I love living in Pennsylvania and its access to year-round trout fishing, but there’s a catch that comes along with it…there are (almost) no secrets.
All of Pennsylvania’s prominent waterways, seeming with trout, get hit hard day in and day out and there is nothing we can do about it. Fly fishing can be difficult enough, and unfortunately these conditions only can drive the frustration higher. Over the years, I have come around to accepting several things and can always attribute my success to the same couple factors I am about to share.
Drift it right
Above all, a drag free drift is the single most important thing in all of trout fly fishing, in my opinion. Any fish will be weary of a fly if it is not riding properly, and heavily pressured fish are no exception. There are several ways to go about this, and it really doesn’t matter how you do it. However, if your fly is not riding true, you are in trouble. Set up a euro/tight line rig, fish an indicator that allows you extra slack, mend like heck, etc. How you achieve it is up to you, just get it done. Never forget that the drag free drift is king.
Hike it, Like it
The beaten path is just that: beaten. As nice as the pool right at the parking area may look, don’t always spend your time there. I’m often guilty of this because I might not have a lot of time and want to be on the water as long as possible, but I really try not to. It sounds crazy, but oftentimes a ten minute walk can save the day. The further you are away from the parking area, the better off you are. If you like blazing your own trails, even better. You never know what’s around the next bend. Go check it out and you may find what you’re looking for.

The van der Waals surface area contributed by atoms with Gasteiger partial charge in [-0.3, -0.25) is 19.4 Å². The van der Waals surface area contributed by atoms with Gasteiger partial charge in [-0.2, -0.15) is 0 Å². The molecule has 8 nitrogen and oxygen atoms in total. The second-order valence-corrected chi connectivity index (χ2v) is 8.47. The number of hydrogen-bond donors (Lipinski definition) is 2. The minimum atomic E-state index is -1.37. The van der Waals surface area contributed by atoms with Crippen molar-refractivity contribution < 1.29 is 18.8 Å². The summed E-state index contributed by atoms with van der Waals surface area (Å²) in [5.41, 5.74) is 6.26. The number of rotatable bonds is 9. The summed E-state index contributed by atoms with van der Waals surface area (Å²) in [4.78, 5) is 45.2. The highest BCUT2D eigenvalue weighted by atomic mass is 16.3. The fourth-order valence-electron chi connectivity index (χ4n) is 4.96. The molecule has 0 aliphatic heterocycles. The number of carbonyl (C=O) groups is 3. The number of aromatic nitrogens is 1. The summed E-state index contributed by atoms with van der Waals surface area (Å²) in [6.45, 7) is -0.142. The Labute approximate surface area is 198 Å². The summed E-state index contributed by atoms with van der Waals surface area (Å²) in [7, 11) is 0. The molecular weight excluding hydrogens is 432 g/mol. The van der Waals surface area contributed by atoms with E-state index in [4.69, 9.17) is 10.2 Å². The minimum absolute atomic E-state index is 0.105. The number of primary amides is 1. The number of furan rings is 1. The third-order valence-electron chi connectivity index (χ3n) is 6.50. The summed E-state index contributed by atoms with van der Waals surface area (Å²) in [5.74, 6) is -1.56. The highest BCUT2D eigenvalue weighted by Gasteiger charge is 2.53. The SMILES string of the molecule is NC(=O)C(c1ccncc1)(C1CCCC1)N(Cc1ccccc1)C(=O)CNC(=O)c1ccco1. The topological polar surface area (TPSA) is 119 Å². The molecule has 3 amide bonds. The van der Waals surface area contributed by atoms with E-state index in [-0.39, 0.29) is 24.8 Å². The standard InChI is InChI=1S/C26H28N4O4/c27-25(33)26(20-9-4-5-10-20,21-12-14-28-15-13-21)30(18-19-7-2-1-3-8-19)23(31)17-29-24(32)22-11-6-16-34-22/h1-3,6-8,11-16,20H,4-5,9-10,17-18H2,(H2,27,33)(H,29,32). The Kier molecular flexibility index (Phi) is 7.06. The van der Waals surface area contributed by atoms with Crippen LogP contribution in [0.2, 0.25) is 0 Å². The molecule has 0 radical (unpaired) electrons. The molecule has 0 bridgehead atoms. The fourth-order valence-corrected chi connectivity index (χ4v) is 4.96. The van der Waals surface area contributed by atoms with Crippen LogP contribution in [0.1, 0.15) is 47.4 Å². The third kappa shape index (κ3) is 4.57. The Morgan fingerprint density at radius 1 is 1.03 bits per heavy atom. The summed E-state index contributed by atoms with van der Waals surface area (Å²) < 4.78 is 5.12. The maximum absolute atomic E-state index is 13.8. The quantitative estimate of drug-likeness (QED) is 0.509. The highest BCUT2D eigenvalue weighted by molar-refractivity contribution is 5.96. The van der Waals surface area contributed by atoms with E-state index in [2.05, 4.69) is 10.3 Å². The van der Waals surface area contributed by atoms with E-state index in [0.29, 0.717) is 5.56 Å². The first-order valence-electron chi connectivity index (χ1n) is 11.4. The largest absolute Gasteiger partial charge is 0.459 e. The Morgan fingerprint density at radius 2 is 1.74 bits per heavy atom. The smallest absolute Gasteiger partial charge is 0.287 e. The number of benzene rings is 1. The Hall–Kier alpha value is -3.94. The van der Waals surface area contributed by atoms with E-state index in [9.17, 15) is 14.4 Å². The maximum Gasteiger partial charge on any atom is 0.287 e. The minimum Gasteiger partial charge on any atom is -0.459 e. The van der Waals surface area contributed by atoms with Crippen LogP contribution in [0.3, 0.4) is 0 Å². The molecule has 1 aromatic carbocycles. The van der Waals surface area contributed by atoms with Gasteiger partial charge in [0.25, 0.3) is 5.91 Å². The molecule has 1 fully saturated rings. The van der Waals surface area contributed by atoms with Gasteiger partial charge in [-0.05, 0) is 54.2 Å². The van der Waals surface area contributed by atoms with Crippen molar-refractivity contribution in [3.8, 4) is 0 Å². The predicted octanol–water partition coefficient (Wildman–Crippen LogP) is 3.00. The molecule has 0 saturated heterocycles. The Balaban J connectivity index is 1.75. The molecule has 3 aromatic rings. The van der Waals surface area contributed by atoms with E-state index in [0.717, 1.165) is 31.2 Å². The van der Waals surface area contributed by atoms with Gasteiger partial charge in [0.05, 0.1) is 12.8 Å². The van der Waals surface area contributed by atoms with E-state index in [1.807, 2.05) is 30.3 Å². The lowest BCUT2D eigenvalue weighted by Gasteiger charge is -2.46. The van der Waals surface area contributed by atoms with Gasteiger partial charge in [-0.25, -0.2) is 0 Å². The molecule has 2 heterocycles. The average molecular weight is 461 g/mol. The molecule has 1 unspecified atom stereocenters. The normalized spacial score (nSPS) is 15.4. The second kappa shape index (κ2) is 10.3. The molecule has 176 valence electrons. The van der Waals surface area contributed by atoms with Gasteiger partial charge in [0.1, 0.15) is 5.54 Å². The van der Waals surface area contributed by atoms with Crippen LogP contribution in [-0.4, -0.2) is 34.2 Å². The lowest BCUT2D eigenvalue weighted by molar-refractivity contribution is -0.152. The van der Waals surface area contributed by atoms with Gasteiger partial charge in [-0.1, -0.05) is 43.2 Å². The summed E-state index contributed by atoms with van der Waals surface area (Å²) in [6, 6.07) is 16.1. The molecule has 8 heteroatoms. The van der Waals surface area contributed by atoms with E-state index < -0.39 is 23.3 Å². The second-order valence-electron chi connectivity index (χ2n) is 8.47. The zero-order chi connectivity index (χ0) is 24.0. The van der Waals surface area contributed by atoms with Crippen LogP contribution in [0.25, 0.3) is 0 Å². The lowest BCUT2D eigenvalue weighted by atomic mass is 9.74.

I believe that every fish can see every tippet and every hook point. I also believe they can see some less obvious than others. Size is key, and if you have to error, make sure it’s on the small side. I fool more fish on 6-7x tippet and size 20-22 hooks than any other avenue, day in day out, 24/7/365. Takes are super subtle, and big fish on small hooks/light tippet is an uphill battle, but it’s a challenge I always accept. Another key point to fishing small flies on light tippet (especially nymphs) is the elimination of micro drag, and yes I think it often means the difference of fooling a few and going home skunked.